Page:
So it was your usual lefty rent-a-crowd — lots of socialists of various affiliations, a couple of ratbag anarchists, and your motley crew of others. I was surprised to find very few feminists from the university networks I’m aware of in the crowd, but I got the feeling that the action had largely been publicised among socialist networks without much involvement from campus women’s groups so maybe that makes sense.
Anyway, one of the chants I found amusing but somewhat curious went like this:
An egg is not a chicken, a seed is not a try, a foetus ain’t a baby, so don’t lay that on me!
And I guess I more or less agree with that. But not entirely. I’ve always found the abortion debate interesting because it’s a real train track argument — for one side it’s about choice, and for the other it’s about life. I don’t think the anti-choice side is necessarily wrong, because if you believe that a foetus is a baby (and what would settle that, either way?) then it follows that killing it is wrong, regardless of its dependence on its mother — after all most people would find infanticide unacceptable in all situations, even if there are circumstances which would complicate the morality (eg, if the mother’s life is in danger, if the pregnancy is the result of rape, etc). I mean, I’d guess that most proponents of safe and accessible abortion prioritise the mother’s choice over the foetus’ life, but generally people aren’t willing to engage with those terms of debate, and for good strategic reason. But still that doesn’t answer the question of when life begins, whether or not that matters.
I think what I believe is that it’s up to the individual. And that’s a contentious, complicated argument, almost impossible to defend in a political arena where all arguments must be reduced to slogans. The sides are split so conversations are impossible, except perhaps between individuals; collectively the field of action is reduced to banners and war-cries. But honestly, I think during any stage of pregnancy, a woman decides what the thing in her womb is, if and when she’s become a mother.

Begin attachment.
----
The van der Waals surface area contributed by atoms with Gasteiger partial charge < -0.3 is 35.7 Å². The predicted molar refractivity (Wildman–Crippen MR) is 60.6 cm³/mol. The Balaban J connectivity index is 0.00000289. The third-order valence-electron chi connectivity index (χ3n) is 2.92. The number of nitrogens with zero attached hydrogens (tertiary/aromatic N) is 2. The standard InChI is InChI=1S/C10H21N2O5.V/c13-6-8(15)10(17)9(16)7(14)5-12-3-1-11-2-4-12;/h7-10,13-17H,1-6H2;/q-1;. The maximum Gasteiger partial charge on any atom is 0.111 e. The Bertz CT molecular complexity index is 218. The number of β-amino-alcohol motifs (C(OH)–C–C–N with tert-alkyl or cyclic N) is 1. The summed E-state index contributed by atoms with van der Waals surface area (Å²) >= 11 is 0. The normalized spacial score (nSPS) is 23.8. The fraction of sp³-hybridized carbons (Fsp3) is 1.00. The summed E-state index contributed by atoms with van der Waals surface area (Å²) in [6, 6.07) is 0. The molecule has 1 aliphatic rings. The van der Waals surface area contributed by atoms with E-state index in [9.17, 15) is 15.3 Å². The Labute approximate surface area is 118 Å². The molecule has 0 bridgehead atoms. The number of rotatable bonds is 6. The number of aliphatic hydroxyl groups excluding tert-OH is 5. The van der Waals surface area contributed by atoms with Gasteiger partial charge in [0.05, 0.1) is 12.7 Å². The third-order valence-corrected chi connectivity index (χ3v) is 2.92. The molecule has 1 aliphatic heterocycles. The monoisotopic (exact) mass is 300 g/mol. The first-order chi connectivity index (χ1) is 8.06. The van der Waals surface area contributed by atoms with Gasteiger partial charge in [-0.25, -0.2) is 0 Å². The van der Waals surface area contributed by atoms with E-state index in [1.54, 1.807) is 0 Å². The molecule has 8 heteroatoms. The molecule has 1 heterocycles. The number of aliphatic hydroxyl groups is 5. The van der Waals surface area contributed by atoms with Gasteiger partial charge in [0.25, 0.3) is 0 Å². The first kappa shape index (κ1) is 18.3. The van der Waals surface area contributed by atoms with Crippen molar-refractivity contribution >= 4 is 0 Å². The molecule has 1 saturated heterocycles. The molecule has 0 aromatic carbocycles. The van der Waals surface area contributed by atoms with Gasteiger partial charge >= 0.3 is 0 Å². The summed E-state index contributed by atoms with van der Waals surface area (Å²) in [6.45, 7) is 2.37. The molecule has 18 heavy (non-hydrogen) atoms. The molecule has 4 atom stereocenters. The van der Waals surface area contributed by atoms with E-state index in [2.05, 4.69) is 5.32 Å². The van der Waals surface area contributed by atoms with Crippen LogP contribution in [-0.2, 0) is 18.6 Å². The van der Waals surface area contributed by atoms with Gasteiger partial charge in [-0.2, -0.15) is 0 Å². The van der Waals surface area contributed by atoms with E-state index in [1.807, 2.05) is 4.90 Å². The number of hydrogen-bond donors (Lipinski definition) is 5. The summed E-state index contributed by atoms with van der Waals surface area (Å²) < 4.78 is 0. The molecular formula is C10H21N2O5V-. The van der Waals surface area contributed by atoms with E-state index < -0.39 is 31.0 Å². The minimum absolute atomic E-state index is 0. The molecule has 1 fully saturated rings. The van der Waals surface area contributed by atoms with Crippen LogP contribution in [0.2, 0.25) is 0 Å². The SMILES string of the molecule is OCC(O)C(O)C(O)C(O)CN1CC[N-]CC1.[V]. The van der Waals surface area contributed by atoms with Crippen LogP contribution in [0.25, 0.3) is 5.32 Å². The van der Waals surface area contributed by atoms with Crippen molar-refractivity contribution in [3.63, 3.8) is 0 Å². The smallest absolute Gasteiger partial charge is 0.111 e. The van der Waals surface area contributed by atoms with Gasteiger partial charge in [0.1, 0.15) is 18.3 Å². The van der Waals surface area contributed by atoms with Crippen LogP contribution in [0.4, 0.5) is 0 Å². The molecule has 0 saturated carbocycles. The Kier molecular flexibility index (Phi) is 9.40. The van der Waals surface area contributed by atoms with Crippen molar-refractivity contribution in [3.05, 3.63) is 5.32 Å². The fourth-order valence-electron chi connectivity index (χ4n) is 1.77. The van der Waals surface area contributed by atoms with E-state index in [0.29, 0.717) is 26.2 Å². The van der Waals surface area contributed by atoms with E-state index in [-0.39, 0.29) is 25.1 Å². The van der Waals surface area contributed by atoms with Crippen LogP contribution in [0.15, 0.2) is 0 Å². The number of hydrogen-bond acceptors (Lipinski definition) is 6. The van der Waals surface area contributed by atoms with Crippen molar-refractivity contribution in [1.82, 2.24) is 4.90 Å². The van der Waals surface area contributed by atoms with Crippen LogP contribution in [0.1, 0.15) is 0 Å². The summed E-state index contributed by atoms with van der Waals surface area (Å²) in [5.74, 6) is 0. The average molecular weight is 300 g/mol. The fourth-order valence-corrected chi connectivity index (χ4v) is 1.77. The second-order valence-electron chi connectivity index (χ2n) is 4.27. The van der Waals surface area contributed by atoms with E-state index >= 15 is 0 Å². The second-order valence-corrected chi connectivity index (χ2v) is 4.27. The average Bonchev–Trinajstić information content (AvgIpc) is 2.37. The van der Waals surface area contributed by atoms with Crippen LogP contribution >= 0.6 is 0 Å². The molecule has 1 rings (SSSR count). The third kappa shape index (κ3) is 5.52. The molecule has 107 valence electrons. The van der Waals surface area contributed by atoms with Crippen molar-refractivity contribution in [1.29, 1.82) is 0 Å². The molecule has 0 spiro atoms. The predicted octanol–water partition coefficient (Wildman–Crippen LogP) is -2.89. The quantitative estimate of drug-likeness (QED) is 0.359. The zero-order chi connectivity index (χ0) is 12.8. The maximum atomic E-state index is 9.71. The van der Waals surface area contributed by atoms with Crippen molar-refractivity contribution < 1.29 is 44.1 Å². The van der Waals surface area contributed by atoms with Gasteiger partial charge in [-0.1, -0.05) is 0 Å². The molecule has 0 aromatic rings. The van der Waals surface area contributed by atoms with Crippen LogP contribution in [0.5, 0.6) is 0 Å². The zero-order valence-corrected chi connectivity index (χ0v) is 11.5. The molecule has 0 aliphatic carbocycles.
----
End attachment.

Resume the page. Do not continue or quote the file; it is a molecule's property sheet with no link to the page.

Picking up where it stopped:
Because I think abortion would be murder, if it were without the consent of the woman in whose body it takes place. And I think that the argument “it’s not a life” can be dangerous for reproductive rights, too, used against women who society doesn’t believe to be fit mothers. I think feminists, at least real feminists who are for the choices of all women, even those we might not make ourselves, need to be conscious of that. When a young, poor, single woman exercises her right to choose, and chooses to take her pregnancy to term, the normalisation of abortion as not only acceptable but prudent practice can and will be used against her. A father unwilling to pay child support, or a rich entrepreneur arguing against welfare and for “opportunity”, will shut her up smugly saying “you chose”.
And even if feminists support all these choices, we have to know our words will be used against us, our choices will be used against us. So what does it mean to have the right to choose? When we still suffer the consequences of our choices. I think what constitutes choice for me is where all you would endure is your own regret, not the punishment of others who weren’t there, didn’t know, and can’t understand.